New Jersey Supreme Court Reins In Appellate Division's Expansive Tort Conflicts-Of-Law Analysis

Tuesday, May 1, 2007 - 00:00

New Jersey's highest court has reversed a decision rendered last year by the Appellate Division of the Superior Court which threatened to make the New Jersey Products Liability Act available to out-of-state plaintiffs with no connection to New Jersey. The Supreme Court's decision in Rowe v. Hoffmann-La Roche, Inc. No. A-19 (N.J. March 29, 2007) addresses important conflicts of law principles in the context of a failure-to-warn claim relating to Accutane, a pharmaceutical product for the treatment of acne. The Supreme Court held that New Jersey's interest in enforcing its products liability laws did not override Michigan's interest in applying Michigan law to the claim of a Michigan plaintiff. The decision restores a modicum of reason in a climate of expanding tort liability. The cause of defendants-appellants was joined by amici curiae Product Liability Advisory Council, Healthcare Institute of New Jersey, New Jersey Defense Association, and Pharmaceutical Research and Manufacturers of America. The cause of plaintiff-respondent was supported by amicus curiae The Association of Trial Lawyers of America - New Jersey.

The Facts

Plaintiff Robert Rowe is a life-long Michigan resident who was sixteen years old when, in 1997, he obtained a prescription for Accutane from a Michigan physician. Accutane is manufactured and marketed by defendants Hoffmann-La Roche and Roche Laboratories, and was approved by the United States Food and Drug Administration ("FDA") in 1982 for the treatment of a severe type of acne. Rowe filled the prescription at a Michigan pharmacy and used the drug for approximately three months. Three months after discontinuing Accutane, Rowe began to suffer from depression and ultimately attempted suicide. After his suicide attempt, he received psychiatric treatment in Michigan and Ohio.

Hoffmann-La Roche is a New Jersey corporation and has its principal place of business in Nutley, New Jersey. Roche Laboratories also has its principal place of business in New Jersey. The manufacturing, labeling, and packaging of Accutane took place in New Jersey, as did almost all of defendants' sales activities and communications with the FDA about Accutane. Presumably for these reasons, in 2001, Rowe chose to file his suit against Hoffmann-La Roche and Roche Laboratories in the Superior Court of New Jersey. The suit alleged, among other things, that the defendants had failed to provide adequate warnings against the potential psychological effects of the drug.

The Laws In Conflict

At the heart of Rowe is a conflict over whether the laws of New Jersey or Michigan should apply to plaintiff's claim. Under Michigan law, the manufacturer of a drug that has been approved by the FDA is virtually immune from suit for an alleged defect in the product or its warnings. Michigan law provides that a drug "is not defective or unreasonably dangerous, and the manufacturer or seller is not liable, if the drug was approved for safety and efficacy by the [FDA], and the drug and its labeling were in compliance with the [FDA's] approval at the time the drug left the control of the manufacturer or seller." Mich. Comp. Laws 600.2496(5). New Jersey law, in contrast, is less favorable to manufacturers, providing only a rebuttable presumption against - and not full immunity from - liability in defect and failure-to-warn claims against manufacturers of FDA-approved drugs. Specifically, "if the warning or instruction given in connection with a drug . . . has been approved by the [FDA], a rebuttable presumption shall arise that the warning or instruction is adequate." N.J.S.A. 2A:58C-4.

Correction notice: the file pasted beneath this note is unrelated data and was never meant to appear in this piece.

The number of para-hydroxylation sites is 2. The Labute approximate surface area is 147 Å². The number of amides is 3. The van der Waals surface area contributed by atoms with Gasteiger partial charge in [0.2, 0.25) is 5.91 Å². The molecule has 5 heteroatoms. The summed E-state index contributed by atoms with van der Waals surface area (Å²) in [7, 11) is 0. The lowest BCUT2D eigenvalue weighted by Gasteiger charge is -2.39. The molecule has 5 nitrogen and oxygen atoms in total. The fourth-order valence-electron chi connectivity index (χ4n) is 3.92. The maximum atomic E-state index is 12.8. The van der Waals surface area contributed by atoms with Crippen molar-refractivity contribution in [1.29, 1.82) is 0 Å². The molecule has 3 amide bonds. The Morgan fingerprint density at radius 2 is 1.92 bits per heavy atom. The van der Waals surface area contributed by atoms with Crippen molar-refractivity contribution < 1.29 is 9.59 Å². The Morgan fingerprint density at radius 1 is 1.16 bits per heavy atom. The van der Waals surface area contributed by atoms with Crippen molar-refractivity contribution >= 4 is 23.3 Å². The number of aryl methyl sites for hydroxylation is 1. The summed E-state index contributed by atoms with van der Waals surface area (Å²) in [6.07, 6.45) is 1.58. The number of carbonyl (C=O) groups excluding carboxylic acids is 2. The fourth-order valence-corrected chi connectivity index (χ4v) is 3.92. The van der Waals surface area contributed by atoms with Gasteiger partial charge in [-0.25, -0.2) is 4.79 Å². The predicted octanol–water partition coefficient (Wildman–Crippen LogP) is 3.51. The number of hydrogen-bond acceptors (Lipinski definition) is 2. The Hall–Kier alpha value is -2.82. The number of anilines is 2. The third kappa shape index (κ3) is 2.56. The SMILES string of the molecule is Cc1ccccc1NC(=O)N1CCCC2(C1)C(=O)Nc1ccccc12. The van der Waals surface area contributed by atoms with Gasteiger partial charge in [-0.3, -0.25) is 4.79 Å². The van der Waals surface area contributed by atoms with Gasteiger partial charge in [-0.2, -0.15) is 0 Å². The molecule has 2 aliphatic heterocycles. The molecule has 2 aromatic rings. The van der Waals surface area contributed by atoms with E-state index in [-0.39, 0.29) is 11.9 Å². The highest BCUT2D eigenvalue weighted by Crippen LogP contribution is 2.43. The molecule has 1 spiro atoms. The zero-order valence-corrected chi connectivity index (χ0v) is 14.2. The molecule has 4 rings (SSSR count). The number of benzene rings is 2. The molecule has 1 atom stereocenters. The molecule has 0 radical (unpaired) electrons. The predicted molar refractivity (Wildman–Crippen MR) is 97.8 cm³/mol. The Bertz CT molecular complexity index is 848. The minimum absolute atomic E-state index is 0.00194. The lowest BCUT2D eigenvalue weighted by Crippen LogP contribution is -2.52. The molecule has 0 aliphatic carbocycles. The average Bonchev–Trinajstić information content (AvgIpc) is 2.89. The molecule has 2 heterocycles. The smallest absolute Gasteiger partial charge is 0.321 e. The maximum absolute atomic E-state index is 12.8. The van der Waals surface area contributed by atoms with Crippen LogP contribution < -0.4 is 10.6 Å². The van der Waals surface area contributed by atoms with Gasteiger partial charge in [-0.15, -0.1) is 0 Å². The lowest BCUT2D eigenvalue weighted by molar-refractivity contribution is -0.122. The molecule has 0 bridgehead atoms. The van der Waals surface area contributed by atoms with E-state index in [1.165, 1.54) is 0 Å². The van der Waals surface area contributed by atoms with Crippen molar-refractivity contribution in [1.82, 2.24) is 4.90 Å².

The Litigation And Appeal

The trial court, applying a governmental interest analysis, found that Michigan law applied to plaintiff's claim, and therefore dismissed the lawsuit. The Appellate Division reversed in a 2-1 decision, holding that New Jersey had the greater interest and that the plaintiff was entitled to a trial governed by New Jersey law. In the Appellate Division majority's view, Michigan's law is intended to shield Michigan drug manufacturers from liability, while New Jersey's law is intended to deter the manufacture of unsafe products within its borders. The majority concluded that Michigan's interests would not be served by applying Michigan law to a claim against a New Jersey manufacturer, and, moreover, would be contrary to New Jersey's interest in seeing its own law applied. In a dissent, the third judge on the Appellate Division panel opined that the Michigan law was not intended to be limited to Michigan drug manufacturers, and criticized the majority decision for extending a protection provided by New Jersey law to a Michigan resident when the Michigan legislature had declined to do so. Because the Appellate Division was divi-ded in its decision, the defendants were able to take an appeal as of right to the New Jersey Supreme Court.

The New Jersey Supreme Court Decision

The Supreme Court reversed and remanded the case for reinstatement of the dismissal, holding that the Appellate Division had afforded insufficient weight to Michigan's interest in having its tort law applied and had overstated New Jersey's interest in applying its statutory rebuttable presumption.